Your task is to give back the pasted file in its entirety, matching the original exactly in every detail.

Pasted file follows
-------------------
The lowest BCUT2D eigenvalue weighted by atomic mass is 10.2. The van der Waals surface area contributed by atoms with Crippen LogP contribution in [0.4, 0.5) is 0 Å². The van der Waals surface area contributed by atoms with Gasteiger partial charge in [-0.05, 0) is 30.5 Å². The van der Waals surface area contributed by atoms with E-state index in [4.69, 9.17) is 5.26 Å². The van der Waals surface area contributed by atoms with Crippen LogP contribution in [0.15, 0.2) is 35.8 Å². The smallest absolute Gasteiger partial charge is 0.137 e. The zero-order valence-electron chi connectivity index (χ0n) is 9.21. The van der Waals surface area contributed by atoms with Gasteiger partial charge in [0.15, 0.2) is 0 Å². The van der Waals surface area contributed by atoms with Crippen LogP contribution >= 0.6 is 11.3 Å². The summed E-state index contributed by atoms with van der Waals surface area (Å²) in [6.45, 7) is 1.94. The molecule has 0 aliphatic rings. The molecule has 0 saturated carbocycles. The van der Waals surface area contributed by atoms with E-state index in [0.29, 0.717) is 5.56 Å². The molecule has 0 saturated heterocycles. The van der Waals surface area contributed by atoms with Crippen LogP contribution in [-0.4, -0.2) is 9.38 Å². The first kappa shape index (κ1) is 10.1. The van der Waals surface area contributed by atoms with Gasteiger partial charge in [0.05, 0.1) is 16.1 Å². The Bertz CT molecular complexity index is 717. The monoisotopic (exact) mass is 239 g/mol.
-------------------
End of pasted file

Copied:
The lowest BCUT2D eigenvalue weighted by atomic mass is 10.2. The van der Waals surface area contributed by atoms with Crippen LogP contribution in [0.4, 0.5) is 0 Å². The van der Waals surface area contributed by atoms with Gasteiger partial charge in [-0.05, 0) is 30.5 Å². The van der Waals surface area contributed by atoms with E-state index in [4.69, 9.17) is 5.26 Å². The van der Waals surface area contributed by atoms with Crippen LogP contribution in [0.15, 0.2) is 35.8 Å². The smallest absolute Gasteiger partial charge is 0.137 e. The zero-order valence-electron chi connectivity index (χ0n) is 9.21. The van der Waals surface area contributed by atoms with Gasteiger partial charge in [0.15, 0.2) is 0 Å². The van der Waals surface area contributed by atoms with Crippen LogP contribution >= 0.6 is 11.3 Å². The summed E-state index contributed by atoms with van der Waals surface area (Å²) in [6.45, 7) is 1.94. The molecule has 0 aliphatic rings. The molecule has 0 saturated carbocycles. The van der Waals surface area contributed by atoms with E-state index in [0.29, 0.717) is 5.56 Å². The molecule has 0 saturated heterocycles. The van der Waals surface area contributed by atoms with Crippen LogP contribution in [-0.4, -0.2) is 9.38 Å². The first kappa shape index (κ1) is 10.1. The van der Waals surface area contributed by atoms with Gasteiger partial charge in [0.05, 0.1) is 16.1 Å². The Bertz CT molecular complexity index is 717. The monoisotopic (exact) mass is 239 g/mol.